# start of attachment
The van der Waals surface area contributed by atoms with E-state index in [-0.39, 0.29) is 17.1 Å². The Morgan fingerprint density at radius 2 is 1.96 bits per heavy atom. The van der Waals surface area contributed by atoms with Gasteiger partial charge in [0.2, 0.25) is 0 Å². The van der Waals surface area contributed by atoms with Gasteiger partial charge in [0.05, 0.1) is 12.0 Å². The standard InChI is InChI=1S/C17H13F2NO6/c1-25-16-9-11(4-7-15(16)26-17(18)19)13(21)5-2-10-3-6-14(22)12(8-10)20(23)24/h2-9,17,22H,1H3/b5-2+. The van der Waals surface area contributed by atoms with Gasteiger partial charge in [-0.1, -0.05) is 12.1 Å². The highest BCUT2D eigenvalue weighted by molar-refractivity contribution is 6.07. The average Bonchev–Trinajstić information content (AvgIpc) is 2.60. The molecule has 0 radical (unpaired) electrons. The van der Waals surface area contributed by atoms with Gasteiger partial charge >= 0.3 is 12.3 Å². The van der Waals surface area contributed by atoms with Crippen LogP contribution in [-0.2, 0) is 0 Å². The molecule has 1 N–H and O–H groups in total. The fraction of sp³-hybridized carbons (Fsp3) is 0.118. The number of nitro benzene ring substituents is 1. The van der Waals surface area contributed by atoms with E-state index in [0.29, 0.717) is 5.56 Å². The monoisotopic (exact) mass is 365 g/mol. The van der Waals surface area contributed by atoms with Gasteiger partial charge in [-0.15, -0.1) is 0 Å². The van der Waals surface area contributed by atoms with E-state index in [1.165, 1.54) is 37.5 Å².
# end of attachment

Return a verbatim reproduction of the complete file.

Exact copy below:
The van der Waals surface area contributed by atoms with E-state index in [-0.39, 0.29) is 17.1 Å². The Morgan fingerprint density at radius 2 is 1.96 bits per heavy atom. The van der Waals surface area contributed by atoms with Gasteiger partial charge in [0.2, 0.25) is 0 Å². The van der Waals surface area contributed by atoms with Gasteiger partial charge in [0.05, 0.1) is 12.0 Å². The standard InChI is InChI=1S/C17H13F2NO6/c1-25-16-9-11(4-7-15(16)26-17(18)19)13(21)5-2-10-3-6-14(22)12(8-10)20(23)24/h2-9,17,22H,1H3/b5-2+. The van der Waals surface area contributed by atoms with Gasteiger partial charge in [-0.1, -0.05) is 12.1 Å². The highest BCUT2D eigenvalue weighted by molar-refractivity contribution is 6.07. The average Bonchev–Trinajstić information content (AvgIpc) is 2.60. The molecule has 0 radical (unpaired) electrons. The van der Waals surface area contributed by atoms with Gasteiger partial charge >= 0.3 is 12.3 Å². The van der Waals surface area contributed by atoms with Crippen LogP contribution in [-0.2, 0) is 0 Å². The molecule has 1 N–H and O–H groups in total. The fraction of sp³-hybridized carbons (Fsp3) is 0.118. The number of nitro benzene ring substituents is 1. The van der Waals surface area contributed by atoms with E-state index in [0.29, 0.717) is 5.56 Å². The monoisotopic (exact) mass is 365 g/mol. The van der Waals surface area contributed by atoms with Gasteiger partial charge in [-0.15, -0.1) is 0 Å². The van der Waals surface area contributed by atoms with E-state index in [1.165, 1.54) is 37.5 Å².